All posts in Poetry

  • The Sycamore’s Prayers


    The Sycamore’s Prayers
    Blind Man at the Gate
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  • Reading The Bible Right

    marcchagallexpulsionfromparadise2

    Reading The Bible Right
    Brian Zahnd

    (I put this poem in Water To Wine.)

    It’s a STORY
    We’re telling news here
    Keeping alive an ancient epic
    The grand narrative of paradise lost and paradise regained
    The greatest “Once upon a time” tale ever told
    The beautiful story which moves relentlessly toward—
    “They lived happily ever after”

    Never, never, NEVER forget that before its anything else it’s a story
    So let the Story live and breathe, enthrall and enchant
    Don’t rip out its guts and leave it lifeless on the dissecting table
    Don’t make it something it’s really not—
    A catalog of wished-for promises
    An encyclopedia of God-facts
    A law journal of divine edicts
    A how-to manual for do-it-yourselfers
    Find the promises, learn the facts, heed the laws, live the lessons
    But don’t forget the Story
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  • The Magi and I

    James-Jacques-Joseph-Tissot-Journey-Of-The-Magi

    On the Twelfth Day of Christmas and on the Eve of Epiphany I thought I would re-post this. It still speaks to me and for me.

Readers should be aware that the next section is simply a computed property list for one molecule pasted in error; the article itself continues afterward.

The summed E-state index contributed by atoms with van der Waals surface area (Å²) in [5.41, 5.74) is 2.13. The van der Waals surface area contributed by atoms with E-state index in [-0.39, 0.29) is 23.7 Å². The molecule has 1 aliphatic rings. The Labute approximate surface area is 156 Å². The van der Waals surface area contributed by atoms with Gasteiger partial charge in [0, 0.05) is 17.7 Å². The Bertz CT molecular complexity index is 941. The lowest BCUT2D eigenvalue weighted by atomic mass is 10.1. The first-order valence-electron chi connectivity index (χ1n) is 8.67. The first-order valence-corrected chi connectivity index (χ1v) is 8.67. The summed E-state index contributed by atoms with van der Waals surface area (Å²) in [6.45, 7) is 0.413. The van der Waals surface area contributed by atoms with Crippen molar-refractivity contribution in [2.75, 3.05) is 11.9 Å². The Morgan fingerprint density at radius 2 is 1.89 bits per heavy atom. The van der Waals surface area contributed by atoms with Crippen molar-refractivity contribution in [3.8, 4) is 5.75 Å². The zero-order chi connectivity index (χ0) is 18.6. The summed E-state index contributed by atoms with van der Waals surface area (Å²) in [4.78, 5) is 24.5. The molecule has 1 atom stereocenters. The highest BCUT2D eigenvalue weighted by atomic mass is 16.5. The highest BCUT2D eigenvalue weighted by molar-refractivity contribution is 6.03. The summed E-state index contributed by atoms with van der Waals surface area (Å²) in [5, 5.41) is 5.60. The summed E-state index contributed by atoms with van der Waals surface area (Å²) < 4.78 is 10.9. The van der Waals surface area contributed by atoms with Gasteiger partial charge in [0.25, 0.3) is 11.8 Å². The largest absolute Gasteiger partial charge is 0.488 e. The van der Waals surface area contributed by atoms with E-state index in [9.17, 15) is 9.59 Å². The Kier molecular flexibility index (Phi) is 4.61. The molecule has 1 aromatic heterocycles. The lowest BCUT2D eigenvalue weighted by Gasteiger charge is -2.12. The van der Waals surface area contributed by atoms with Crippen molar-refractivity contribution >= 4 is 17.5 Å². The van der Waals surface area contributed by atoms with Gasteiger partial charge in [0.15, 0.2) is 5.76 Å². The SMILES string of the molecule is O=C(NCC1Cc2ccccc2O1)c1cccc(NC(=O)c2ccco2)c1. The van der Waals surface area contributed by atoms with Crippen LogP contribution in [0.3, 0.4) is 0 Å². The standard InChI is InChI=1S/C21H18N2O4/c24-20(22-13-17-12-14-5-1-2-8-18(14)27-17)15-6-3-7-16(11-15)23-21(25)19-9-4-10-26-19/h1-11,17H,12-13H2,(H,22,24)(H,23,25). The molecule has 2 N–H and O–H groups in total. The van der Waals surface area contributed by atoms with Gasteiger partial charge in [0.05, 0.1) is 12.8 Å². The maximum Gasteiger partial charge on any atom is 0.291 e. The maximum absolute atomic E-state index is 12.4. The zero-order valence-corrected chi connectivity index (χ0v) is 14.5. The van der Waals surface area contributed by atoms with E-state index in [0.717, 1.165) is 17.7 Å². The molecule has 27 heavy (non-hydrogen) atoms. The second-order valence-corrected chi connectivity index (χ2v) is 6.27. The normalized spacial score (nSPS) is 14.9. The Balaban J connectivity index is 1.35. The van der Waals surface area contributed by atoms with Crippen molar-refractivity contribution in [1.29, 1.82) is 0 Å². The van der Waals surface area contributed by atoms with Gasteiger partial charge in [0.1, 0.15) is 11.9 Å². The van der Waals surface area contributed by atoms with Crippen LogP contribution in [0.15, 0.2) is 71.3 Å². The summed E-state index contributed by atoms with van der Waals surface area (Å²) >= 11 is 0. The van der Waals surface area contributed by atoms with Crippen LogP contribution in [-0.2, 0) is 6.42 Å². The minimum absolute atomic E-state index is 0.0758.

This is T.S. Eliot’s majestic poem Journey of the Magi with my quasi-interpretation of it. And it’s more than an interpretation — it’s also a kind of autobiographical confession. For I too have had a hard time of it…and like Eliot’s Magi I would do it all over again.
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  • The Last Train Out of Monkeytown

    TrainTracks

    (This poem has deep meaning for Blind Man at the Gate, but many of the references and allusions probably only he understands. Don’t bother asking him to explain the poem, I’m sure he won’t.)

    The Last Train Out of Monkeytown
    Blind Man at the Gate

    He caught the last train out of Monkeytown
    Bought a ticket on Easter 04 and was eastbound
    Left the wagon train beamed from outer space
    Said adios to the obtuse and turned his face
    Toward something he hoped was there
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  • Kyrie Eleison

    Camino
    Kyrie Eleison
    Brian Zahnd

    Six months ago I walked across Spain. Five hundred miles.
    Saint-Jean-Pied-de-Port, France to Santiago de Compostela, Spain.
    Forty days and forty nights.
    A full life with two full moons. Harvest and Hunter’s.
    Heat and cold. Dust and rain. Wind and calm.
    It was all there.
    Beauty and blisters.
    Ecstasy and exhaustion.
    Pleasures and pains.
    Mountains, forests, and plains.
    Spaniards and Germans.
    Americans and Russians.
    Brazilians and Peruvians.
    Koreans, Japanese, and Chinese.
    They were all there.
    I was all there.
    Every step of the way.
    A million, three hundred thousand — give or take a few.

    I saw my life. The Camino was my life. My life compressed to forty days and forty nights.
    A five hundred mile walk of life. A precise (or at least an approximate) reflection.
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  • About You

    dreaming-tree

    About You
    Blind Man at the Gate

    Let God talk to you
    About you